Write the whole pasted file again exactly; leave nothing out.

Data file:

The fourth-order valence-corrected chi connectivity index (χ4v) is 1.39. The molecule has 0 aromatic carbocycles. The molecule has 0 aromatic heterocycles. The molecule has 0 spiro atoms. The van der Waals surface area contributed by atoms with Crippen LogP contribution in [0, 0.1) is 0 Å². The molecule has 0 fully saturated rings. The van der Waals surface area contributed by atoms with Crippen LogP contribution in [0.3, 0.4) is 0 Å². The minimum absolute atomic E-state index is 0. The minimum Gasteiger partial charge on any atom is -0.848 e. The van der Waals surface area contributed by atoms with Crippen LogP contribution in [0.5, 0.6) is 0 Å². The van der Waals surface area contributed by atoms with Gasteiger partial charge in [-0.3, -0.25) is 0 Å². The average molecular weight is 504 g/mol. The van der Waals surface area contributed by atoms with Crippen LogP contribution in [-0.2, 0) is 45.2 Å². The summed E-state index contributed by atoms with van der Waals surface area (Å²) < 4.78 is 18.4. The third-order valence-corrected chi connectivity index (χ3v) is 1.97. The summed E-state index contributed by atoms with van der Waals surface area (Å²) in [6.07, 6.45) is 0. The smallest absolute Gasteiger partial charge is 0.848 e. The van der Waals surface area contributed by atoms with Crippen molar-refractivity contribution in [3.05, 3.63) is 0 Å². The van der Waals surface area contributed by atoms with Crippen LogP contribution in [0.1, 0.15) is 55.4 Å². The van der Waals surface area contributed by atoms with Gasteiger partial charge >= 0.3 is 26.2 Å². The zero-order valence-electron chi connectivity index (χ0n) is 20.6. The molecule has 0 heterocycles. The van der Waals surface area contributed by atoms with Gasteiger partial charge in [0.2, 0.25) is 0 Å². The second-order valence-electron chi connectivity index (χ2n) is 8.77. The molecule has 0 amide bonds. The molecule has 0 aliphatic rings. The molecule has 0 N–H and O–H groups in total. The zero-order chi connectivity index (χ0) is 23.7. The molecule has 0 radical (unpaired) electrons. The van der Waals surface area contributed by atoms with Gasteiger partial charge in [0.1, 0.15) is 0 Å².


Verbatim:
The fourth-order valence-corrected chi connectivity index (χ4v) is 1.39. The molecule has 0 aromatic carbocycles. The molecule has 0 aromatic heterocycles. The molecule has 0 spiro atoms. The van der Waals surface area contributed by atoms with Crippen LogP contribution in [0, 0.1) is 0 Å². The molecule has 0 fully saturated rings. The van der Waals surface area contributed by atoms with Crippen LogP contribution in [0.3, 0.4) is 0 Å². The minimum absolute atomic E-state index is 0. The minimum Gasteiger partial charge on any atom is -0.848 e. The van der Waals surface area contributed by atoms with Crippen LogP contribution in [0.5, 0.6) is 0 Å². The van der Waals surface area contributed by atoms with Gasteiger partial charge in [-0.3, -0.25) is 0 Å². The average molecular weight is 504 g/mol. The van der Waals surface area contributed by atoms with Crippen LogP contribution in [-0.2, 0) is 45.2 Å². The summed E-state index contributed by atoms with van der Waals surface area (Å²) < 4.78 is 18.4. The third-order valence-corrected chi connectivity index (χ3v) is 1.97. The summed E-state index contributed by atoms with van der Waals surface area (Å²) in [6.07, 6.45) is 0. The smallest absolute Gasteiger partial charge is 0.848 e. The van der Waals surface area contributed by atoms with Crippen molar-refractivity contribution in [3.05, 3.63) is 0 Å². The van der Waals surface area contributed by atoms with Crippen LogP contribution in [0.1, 0.15) is 55.4 Å². The van der Waals surface area contributed by atoms with Gasteiger partial charge >= 0.3 is 26.2 Å². The zero-order valence-electron chi connectivity index (χ0n) is 20.6. The molecule has 0 heterocycles. The van der Waals surface area contributed by atoms with Gasteiger partial charge in [0.2, 0.25) is 0 Å². The second-order valence-electron chi connectivity index (χ2n) is 8.77. The molecule has 0 amide bonds. The molecule has 0 aliphatic rings. The molecule has 0 N–H and O–H groups in total. The zero-order chi connectivity index (χ0) is 23.7. The molecule has 0 radical (unpaired) electrons. The van der Waals surface area contributed by atoms with Gasteiger partial charge in [0.1, 0.15) is 0 Å².